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The report noted that jewellers who anticipate and capitalise on industry trends will find success
The report noted that jewellers who anticipate and capitalise on industry trends will find success
 










Report predicts ‘glittering future’ for jewellery

Continued growth of global brands with opportunities in fine jewellery are the key predictions for the jewellery industry, according to an international report. 

Management consulting firm, McKinsey & Company, has released the findings of its extensive review into the jewellery industry, not only forecasting positive growth for brands and retailers but describing the industry as having a “glittering future”. 

The report – titled, A multifaceted future: The jewelry industry in 2020 – analysed publicly available data, studied companies’ annual reports and interviewed 20 executives at global fine jewellery and fashion jewellery companies and industry associations, and determined strong similarities to the evolution of the apparel industry over the past 30 years.

However, it did warn that the industry was “dynamic and fast-growing” and so the “companies that best anticipate and capitalise on industry changing trends will shine brighter than the rest”.

Pleasingly, it noted that global sales of €148 billion (AU$225 b) are expected to grow at five to six per cent per year, demonstrating that the demand for jewellery is as strong as ever.

Growth of branded jewellery
The report found that while branded jewellery still currently only accounted for around 20 per cent of the overall market, its share had doubled in the last decade. Interviewees all believed that share would continue to grow; however, there were differing views as to the extent, with most expecting a share of 30 to 40 per cent by the year 2020.

The continued growth of branded jewellery would clearly have effects throughout the industry, with the authors suggesting that companies would need to strengthen and differentiate their offerings through distinctive designs and personalised services if they wished to compete. 

In addition, the report predicted that large companies would have the capability to out-muscle smaller competitors through marketing and distribution to increase their presence. It did note however, this also provided an opportunity for smaller players who can specialise in supporting up-and-coming designers and unique product offerings to stand out against competitors.

Higher and lower
In recent years, the apparel market had grown at the higher and lower ends, while the mid-level market had stagnated, according to the study. Mass-market production had actually pushed the cost of basic apparel down (or steady against inflation), whilst premium brands were selling well above the inflation rate. 

The report suggested that the jewellery industry was following the same trends in the fashion industry, stating that it had, in part, “been brought on by consumers’ tendency to trade up and down at the same time”. In simple terms, people want to spend as little as possible on every day wear, but are prepared to spend money for prestige or premium items.

Indeed, the report stated, “trends that have unfolded in the apparel sector over the last three decades appear to be playing out in the jewellery sector, but at a much faster pace”.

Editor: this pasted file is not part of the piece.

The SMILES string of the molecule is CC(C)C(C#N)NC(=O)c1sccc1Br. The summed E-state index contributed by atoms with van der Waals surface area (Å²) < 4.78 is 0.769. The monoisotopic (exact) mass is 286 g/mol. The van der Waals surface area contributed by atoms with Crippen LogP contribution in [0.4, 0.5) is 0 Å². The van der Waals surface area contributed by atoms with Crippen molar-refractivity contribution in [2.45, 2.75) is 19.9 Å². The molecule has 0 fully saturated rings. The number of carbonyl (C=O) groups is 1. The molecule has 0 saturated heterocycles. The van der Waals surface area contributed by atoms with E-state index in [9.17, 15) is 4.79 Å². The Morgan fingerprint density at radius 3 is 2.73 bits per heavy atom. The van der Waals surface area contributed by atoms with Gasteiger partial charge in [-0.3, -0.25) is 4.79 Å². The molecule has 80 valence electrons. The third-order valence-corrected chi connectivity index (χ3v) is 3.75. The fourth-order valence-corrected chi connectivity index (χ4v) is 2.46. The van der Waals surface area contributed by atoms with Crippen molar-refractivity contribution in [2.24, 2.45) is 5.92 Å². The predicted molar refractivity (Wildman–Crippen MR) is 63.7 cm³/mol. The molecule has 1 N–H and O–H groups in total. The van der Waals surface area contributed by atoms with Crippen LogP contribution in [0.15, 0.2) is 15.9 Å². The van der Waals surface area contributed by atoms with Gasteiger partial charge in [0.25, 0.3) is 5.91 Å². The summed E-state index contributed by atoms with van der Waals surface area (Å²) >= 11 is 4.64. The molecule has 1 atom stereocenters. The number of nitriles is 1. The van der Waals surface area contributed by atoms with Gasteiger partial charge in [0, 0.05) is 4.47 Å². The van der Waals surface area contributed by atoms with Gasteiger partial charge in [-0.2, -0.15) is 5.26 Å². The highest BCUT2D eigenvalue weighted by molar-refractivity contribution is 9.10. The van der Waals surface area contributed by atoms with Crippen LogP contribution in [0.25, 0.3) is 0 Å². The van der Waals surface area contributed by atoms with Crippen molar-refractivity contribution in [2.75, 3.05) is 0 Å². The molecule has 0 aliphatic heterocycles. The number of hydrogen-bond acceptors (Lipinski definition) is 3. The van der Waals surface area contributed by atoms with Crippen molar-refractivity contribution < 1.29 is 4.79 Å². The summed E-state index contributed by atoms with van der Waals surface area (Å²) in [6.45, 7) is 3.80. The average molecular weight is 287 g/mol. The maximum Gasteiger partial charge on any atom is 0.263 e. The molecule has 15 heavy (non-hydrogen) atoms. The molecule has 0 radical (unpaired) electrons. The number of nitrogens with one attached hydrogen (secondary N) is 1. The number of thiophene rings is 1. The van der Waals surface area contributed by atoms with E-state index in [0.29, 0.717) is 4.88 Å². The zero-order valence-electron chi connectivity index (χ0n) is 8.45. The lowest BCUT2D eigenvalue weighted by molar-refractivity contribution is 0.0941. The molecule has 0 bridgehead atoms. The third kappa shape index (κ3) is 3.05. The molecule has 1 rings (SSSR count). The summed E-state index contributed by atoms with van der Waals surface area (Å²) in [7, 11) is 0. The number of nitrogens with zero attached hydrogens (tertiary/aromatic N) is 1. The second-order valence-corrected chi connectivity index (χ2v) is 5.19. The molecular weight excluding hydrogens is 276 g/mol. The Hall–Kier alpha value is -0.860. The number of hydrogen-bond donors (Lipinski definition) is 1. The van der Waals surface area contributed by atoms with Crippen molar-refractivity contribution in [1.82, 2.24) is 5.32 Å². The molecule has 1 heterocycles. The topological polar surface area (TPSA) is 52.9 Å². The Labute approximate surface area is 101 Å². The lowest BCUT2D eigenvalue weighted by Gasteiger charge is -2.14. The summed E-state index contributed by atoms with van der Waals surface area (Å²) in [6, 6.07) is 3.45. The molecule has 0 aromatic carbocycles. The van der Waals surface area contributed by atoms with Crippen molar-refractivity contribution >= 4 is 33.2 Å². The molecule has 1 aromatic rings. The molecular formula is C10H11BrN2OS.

This opens opportunities for jewellers to cater for niche markets. By concentrating on the high-end customer, and backing that position through advertising, in-store experience and customer service, a retailer or brand could find a dedicated audience. 

The sales channel
By analysing trends in other industries, jewellery suppliers and retailers are able to obtain some valuable advice and lessons. 

The growth of online sales has been significant in apparel, for example, but predominantly in the lower price bracket items. 

The authors believe that while online jewellery sales would never quite reach the same levels as apparel, the comparisons between high and low point items should be considered similar. Affordable branded jewellery, where the consumer is aware of exactly what they will be getting, is likely to be the biggest growth area for online sales, while expensive items are likely to stay the domain of bricks and mortar stores where the consumer can physically touch and feel the merchandise. 

As such, jewellers that are looking to increase online sales may want to concentrate on standardised affordable brands, while in-store retailers should look to high-ticket and unique items, and support the product with a quality experience for the consumer.

It was also noted that consumers were more likely than ever to research items online prior to any purchase and so a web-presence was recommended.

Apparel and jewellery
It is obviously impossible to predict exactly how any industry will play out over the next five years, but this report suggested that jewellers and jewellery brands could learn a lot from studying the trends in apparel. 

According to the study, the growth of truly international brands had swept through apparel and the signs were similar in jewellery. The effects of large companies with good cash reserves could be significant for those who are not prepared. Growth in higher and lower end products appears to be consistent in both industries, while sales channels need to become fast and direct, or personalised and intimate. 

At the heart of it, McKinsey & Company predicted growth for the jewellery industry but reported those involved needed to stay ahead of the trends and establish how best to work within the market. As the apparel industry has demonstrated, there will be many opportunities, but it appears the industry needs to be proactive in working with them.
















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Monday, 23 July, 2018 12:07am
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